Happy Tuesday! We can’t count the number of times in recent years we’ve heard people yearn for the halcyon days of Edward Murrow, Tom Brokaw, or Walter Cronkite, when Americans of all political persuasions could coalesce around a shared set of facts.
Quick Hits: Today’s Top Stories
- Ukrainian officials said Monday morning the country’s air defenses shot down at least two dozen Iranian-made drones over Kyiv in one of the largest drone attacks yet in Russia’s recent aerial offensive. Falling debris injured at least five people in the Ukrainian capital, and several more were wounded in concurrent attacks on the Black Sea port city of Odessa.
- Iran hanged two men Monday convicted of blasphemy for their involvement in a channel called “Critique of Superstition and Religion” on the Telegram messaging app. The two men, Yousef Mehrad and Sadrollah Fazeli Zare, were arrested in May 2020 and subjected to months of solitary confinement. The hangings—rare in blasphemy cases—come amid a surge of executions by the Iranian regime.
- House Foreign Affairs Committee Chairman Michael McCaul threatened in a letter on Friday to hold Secretary of State Antony Blinken in contempt of Congress if he does not comply with the panel’s subpoena for information about the Biden administration’s 2021 withdrawal from Afghanistan. McCaul is seeking an internal dissent cable reportedly sent by 23 State Department officials in July 2021 warning of the potential collapse of Kabul if the withdrawal proceeded.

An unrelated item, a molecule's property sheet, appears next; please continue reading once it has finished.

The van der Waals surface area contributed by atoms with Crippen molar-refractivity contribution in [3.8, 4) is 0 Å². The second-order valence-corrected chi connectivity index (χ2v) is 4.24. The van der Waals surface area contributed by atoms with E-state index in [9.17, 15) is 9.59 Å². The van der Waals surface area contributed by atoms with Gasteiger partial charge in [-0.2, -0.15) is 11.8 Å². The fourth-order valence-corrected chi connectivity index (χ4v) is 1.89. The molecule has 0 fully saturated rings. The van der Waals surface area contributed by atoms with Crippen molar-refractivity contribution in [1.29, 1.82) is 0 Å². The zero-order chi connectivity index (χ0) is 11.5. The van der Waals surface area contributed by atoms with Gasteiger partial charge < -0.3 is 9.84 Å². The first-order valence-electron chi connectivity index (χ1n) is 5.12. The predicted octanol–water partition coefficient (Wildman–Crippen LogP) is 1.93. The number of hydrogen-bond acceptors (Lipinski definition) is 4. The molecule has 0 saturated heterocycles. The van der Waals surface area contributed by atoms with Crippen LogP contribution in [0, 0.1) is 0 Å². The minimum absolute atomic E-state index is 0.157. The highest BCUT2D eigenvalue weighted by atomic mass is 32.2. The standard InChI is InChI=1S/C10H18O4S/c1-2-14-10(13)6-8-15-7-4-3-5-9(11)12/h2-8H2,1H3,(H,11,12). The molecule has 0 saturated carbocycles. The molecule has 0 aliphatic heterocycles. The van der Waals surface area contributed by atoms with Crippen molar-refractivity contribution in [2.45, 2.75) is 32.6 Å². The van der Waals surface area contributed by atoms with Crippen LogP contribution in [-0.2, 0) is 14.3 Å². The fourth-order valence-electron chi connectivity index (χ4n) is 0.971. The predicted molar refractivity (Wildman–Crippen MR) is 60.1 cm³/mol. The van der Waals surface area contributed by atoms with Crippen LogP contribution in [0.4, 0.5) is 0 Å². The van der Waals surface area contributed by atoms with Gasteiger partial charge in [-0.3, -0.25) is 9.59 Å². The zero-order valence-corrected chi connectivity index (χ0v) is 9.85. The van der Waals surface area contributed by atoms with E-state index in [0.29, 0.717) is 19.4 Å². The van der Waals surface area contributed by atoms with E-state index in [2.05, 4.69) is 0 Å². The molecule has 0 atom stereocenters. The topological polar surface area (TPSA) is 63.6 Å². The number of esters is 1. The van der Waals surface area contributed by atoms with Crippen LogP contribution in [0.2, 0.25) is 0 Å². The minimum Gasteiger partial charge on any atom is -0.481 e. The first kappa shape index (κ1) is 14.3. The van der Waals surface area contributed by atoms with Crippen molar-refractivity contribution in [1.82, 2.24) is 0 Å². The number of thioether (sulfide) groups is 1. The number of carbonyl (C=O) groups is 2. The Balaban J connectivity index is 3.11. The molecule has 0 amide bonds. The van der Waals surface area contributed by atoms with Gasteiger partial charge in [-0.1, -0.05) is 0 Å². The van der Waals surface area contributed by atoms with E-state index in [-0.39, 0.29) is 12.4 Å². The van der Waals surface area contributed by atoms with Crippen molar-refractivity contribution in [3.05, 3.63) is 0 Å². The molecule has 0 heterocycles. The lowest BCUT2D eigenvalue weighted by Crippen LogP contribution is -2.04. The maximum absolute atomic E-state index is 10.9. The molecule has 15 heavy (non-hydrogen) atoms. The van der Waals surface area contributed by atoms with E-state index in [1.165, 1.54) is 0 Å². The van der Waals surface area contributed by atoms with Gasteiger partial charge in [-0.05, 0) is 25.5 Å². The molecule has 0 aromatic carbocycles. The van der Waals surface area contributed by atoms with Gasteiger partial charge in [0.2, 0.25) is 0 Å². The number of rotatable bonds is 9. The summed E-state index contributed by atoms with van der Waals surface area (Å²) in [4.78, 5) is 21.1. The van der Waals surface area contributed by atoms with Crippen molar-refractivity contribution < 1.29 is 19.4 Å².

- The man who drove his SUV into a group of people at a Brownsville, Texas bus stop over the weekend—killing eight people and injuring 10—was charged with eight counts of manslaughter and 10 counts of aggravated assault with a deadly weapon, Brownsville Police Chief Felix Sauceda said Monday. The 34-year-old defendant has an extensive criminal record, which includes charges of assault and driving under the influence. Police are awaiting the results of a toxicology report to determine if the suspect was intoxicated.
Threats, Threats Everywhere
A quick skim of the intelligence community’s “Annual Threat Assessment” is liable to leave you hiding wide-eyed under the covers. After perusing this year’s 40-page litany of dangers foreign and domestic, Sen. Angus King of Maine had some advice for reporters: “Don’t read it just before you go to sleep.”
Even read over morning coffee, the report offers a disquieting account of how a growing list of foes are already—or could soon be—undermining the United States’ national interests. Lawmakers pressed top intelligence officials for more details at a Senate Armed Services Committee hearing Thursday, focusing on China and Russia while calling for more attention on drug trafficking and voicing concerns about reauthorizing an intelligence collection authority agencies have used to access U.S. citizens’ information.